Identify the Red Flags of your Story Before Submission!

How about protecting your work from rejection? 

Some writers can make their writing style stand out despite these errors, but publishers can’t take a look away at the common mistakes we tend to make in our storytelling. So let’s take a quick tour through some of the common red flags our editors have found in their experience at SOOP:

Giving Away the Motives

The mistake lies in explaining the characters’ motives before the character has taken action in the story. Motivational tells can push the reader away and kill the intrigue. 

Explaining the Emotions

Don’t explain feelings! You are denying your readers the possibility of connecting with the story on an emotional level. It’s much harder to feel for a character when you’re told they’re sad than reading how it’s crying on the floor. 

Over-describing

These are tougher to spot because they often feel just fine until you notice that you’re telling the reader what they should figure out by how the character is acting. Charm your reader into the situation or the place, detailing the character’s location or surroundings, and they will connect the dots.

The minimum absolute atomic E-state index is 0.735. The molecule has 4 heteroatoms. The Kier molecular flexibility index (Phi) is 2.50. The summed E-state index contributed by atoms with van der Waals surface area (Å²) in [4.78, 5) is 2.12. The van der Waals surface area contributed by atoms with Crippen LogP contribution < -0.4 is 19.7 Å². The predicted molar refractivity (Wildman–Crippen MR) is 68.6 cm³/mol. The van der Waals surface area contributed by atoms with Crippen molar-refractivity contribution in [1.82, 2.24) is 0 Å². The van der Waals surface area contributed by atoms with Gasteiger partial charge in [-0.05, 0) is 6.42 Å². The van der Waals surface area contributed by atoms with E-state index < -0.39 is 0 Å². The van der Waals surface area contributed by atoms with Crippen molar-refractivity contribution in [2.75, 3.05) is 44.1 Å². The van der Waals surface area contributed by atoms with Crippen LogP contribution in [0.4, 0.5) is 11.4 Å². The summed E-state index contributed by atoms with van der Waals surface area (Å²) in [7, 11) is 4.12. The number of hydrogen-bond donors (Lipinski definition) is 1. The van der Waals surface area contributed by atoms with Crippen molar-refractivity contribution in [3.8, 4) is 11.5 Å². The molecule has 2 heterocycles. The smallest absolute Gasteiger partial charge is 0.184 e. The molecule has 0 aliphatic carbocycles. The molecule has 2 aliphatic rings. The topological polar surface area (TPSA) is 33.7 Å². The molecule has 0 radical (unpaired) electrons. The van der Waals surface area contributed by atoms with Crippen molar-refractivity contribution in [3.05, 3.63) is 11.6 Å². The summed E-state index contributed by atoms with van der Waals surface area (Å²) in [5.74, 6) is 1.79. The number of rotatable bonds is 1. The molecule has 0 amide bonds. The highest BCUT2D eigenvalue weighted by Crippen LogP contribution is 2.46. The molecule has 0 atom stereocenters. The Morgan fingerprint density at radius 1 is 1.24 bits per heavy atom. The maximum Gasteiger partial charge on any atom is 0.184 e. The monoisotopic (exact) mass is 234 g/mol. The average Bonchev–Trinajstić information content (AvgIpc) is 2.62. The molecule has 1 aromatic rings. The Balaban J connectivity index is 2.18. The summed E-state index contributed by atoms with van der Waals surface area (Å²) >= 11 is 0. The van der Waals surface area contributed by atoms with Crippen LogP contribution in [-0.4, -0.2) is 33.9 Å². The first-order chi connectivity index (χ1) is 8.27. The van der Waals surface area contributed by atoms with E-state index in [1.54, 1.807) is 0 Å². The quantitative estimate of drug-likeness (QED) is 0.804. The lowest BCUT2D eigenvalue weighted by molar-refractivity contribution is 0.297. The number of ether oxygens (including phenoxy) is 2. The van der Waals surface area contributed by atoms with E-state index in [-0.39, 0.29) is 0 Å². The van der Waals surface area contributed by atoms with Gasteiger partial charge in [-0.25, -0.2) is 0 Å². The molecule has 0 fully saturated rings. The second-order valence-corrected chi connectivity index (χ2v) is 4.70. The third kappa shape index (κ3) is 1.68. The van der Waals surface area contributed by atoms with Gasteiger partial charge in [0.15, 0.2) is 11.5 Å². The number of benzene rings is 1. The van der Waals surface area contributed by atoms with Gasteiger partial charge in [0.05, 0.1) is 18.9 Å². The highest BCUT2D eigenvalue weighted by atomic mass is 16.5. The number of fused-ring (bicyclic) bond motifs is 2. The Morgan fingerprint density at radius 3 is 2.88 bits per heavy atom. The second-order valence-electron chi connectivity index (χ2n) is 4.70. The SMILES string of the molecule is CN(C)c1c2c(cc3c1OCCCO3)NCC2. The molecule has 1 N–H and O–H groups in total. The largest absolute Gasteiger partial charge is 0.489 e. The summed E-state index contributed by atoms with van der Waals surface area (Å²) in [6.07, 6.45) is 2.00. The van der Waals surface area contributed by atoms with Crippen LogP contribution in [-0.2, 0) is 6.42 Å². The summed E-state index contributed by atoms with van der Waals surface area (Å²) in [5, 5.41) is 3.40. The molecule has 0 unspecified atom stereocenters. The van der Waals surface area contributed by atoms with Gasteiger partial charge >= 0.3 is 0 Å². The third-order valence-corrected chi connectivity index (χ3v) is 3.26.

Breaking the Flow with Placeholders

These are missed opportunities to flesh out a scene, and adverbs are your adversaries. Yet, you can improve a sentence or paragraph by using the meaning of the adverb to add more content. 

Passive Voice Use

They make your writing feel flat and lifeless because the sentence’s subject is being acted upon, not doing the acting. This can make readers feel detached from what’s happening and distance them from the story.

Bad Grammar

Uncorrected stories belong in a drawer, not the marketplace. If people spend their money and time on your book, they deserve to have a professional product. Electronic grammar checks are limited and can sometimes mistake your writing style with the standard writing norms. 

Wordiness

There’s a reason why publishers are wary of long books. New writers take 100 words to say what seasoned writers can say in 10. You’ll turn off readers if your paragraphs are weighty with adjectives and adverbs or clogged with details and repetitive scenes.

It’s never too late to go back and search for these before submitting your work! Take your time to discover the most common red flags that might be restraining your writing from gaining more recognition, and always look for someone who can judge the transition!

For further guidance, feel free to revisit SOOP’s Submission Guidelines

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